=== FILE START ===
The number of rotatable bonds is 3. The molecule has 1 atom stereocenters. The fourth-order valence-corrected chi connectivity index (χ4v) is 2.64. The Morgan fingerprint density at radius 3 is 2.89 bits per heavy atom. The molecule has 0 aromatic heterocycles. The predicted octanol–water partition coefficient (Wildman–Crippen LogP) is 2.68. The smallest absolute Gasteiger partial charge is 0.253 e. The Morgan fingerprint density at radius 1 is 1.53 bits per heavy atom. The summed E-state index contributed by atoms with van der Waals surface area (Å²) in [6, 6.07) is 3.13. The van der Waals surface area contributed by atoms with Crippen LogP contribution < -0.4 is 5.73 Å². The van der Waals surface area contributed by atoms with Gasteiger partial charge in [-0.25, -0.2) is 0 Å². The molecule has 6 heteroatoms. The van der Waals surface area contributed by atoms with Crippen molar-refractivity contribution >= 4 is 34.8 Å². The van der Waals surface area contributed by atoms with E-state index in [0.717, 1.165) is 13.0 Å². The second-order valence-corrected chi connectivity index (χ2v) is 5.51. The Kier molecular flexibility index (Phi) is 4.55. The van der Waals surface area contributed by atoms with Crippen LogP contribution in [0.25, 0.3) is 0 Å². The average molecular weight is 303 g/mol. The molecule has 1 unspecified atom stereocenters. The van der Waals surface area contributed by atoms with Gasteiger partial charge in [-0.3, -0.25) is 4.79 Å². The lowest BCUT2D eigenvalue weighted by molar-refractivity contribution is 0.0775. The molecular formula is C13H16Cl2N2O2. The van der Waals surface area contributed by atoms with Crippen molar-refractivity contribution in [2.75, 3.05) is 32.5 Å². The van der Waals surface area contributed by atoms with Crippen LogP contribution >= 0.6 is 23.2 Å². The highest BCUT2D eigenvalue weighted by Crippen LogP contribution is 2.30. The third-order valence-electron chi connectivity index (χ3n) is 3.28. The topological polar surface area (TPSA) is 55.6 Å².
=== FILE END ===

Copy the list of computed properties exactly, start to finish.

The number of rotatable bonds is 3. The molecule has 1 atom stereocenters. The fourth-order valence-corrected chi connectivity index (χ4v) is 2.64. The Morgan fingerprint density at radius 3 is 2.89 bits per heavy atom. The molecule has 0 aromatic heterocycles. The predicted octanol–water partition coefficient (Wildman–Crippen LogP) is 2.68. The smallest absolute Gasteiger partial charge is 0.253 e. The Morgan fingerprint density at radius 1 is 1.53 bits per heavy atom. The summed E-state index contributed by atoms with van der Waals surface area (Å²) in [6, 6.07) is 3.13. The van der Waals surface area contributed by atoms with Crippen LogP contribution < -0.4 is 5.73 Å². The van der Waals surface area contributed by atoms with Gasteiger partial charge in [-0.25, -0.2) is 0 Å². The molecule has 6 heteroatoms. The van der Waals surface area contributed by atoms with Crippen molar-refractivity contribution >= 4 is 34.8 Å². The van der Waals surface area contributed by atoms with E-state index in [0.717, 1.165) is 13.0 Å². The second-order valence-corrected chi connectivity index (χ2v) is 5.51. The Kier molecular flexibility index (Phi) is 4.55. The van der Waals surface area contributed by atoms with Crippen LogP contribution in [0.25, 0.3) is 0 Å². The average molecular weight is 303 g/mol. The molecule has 1 unspecified atom stereocenters. The van der Waals surface area contributed by atoms with Gasteiger partial charge in [-0.3, -0.25) is 4.79 Å². The lowest BCUT2D eigenvalue weighted by molar-refractivity contribution is 0.0775. The molecular formula is C13H16Cl2N2O2. The van der Waals surface area contributed by atoms with Crippen molar-refractivity contribution in [2.75, 3.05) is 32.5 Å². The van der Waals surface area contributed by atoms with Crippen LogP contribution >= 0.6 is 23.2 Å². The highest BCUT2D eigenvalue weighted by Crippen LogP contribution is 2.30. The third-order valence-electron chi connectivity index (χ3n) is 3.28. The topological polar surface area (TPSA) is 55.6 Å².